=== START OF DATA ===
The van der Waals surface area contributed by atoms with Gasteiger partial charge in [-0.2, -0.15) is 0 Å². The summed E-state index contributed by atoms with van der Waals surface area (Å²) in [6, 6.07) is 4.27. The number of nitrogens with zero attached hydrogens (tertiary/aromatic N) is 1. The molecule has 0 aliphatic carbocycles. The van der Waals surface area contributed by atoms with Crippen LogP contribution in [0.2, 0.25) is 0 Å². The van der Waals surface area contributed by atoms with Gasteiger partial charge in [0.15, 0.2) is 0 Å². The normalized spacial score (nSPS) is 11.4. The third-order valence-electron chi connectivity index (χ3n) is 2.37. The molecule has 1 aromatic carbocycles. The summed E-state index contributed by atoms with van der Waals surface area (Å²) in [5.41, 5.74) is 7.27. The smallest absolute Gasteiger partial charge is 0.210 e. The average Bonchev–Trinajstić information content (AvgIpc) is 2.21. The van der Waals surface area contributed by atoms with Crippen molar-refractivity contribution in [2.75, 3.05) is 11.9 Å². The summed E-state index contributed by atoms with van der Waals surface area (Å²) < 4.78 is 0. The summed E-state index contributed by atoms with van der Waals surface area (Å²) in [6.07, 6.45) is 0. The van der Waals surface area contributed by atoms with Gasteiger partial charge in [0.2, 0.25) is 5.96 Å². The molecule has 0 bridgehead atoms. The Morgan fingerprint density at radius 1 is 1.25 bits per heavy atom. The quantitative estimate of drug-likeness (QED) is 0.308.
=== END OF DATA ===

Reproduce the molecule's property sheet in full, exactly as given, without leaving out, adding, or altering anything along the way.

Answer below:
The van der Waals surface area contributed by atoms with Gasteiger partial charge in [-0.2, -0.15) is 0 Å². The summed E-state index contributed by atoms with van der Waals surface area (Å²) in [6, 6.07) is 4.27. The number of nitrogens with zero attached hydrogens (tertiary/aromatic N) is 1. The molecule has 0 aliphatic carbocycles. The van der Waals surface area contributed by atoms with Crippen LogP contribution in [0.2, 0.25) is 0 Å². The van der Waals surface area contributed by atoms with Gasteiger partial charge in [0.15, 0.2) is 0 Å². The normalized spacial score (nSPS) is 11.4. The third-order valence-electron chi connectivity index (χ3n) is 2.37. The molecule has 1 aromatic carbocycles. The summed E-state index contributed by atoms with van der Waals surface area (Å²) in [5.41, 5.74) is 7.27. The smallest absolute Gasteiger partial charge is 0.210 e. The average Bonchev–Trinajstić information content (AvgIpc) is 2.21. The van der Waals surface area contributed by atoms with Crippen molar-refractivity contribution in [2.75, 3.05) is 11.9 Å². The summed E-state index contributed by atoms with van der Waals surface area (Å²) < 4.78 is 0. The summed E-state index contributed by atoms with van der Waals surface area (Å²) in [6.07, 6.45) is 0. The van der Waals surface area contributed by atoms with Gasteiger partial charge in [0.2, 0.25) is 5.96 Å². The molecule has 0 bridgehead atoms. The Morgan fingerprint density at radius 1 is 1.25 bits per heavy atom. The quantitative estimate of drug-likeness (QED) is 0.308.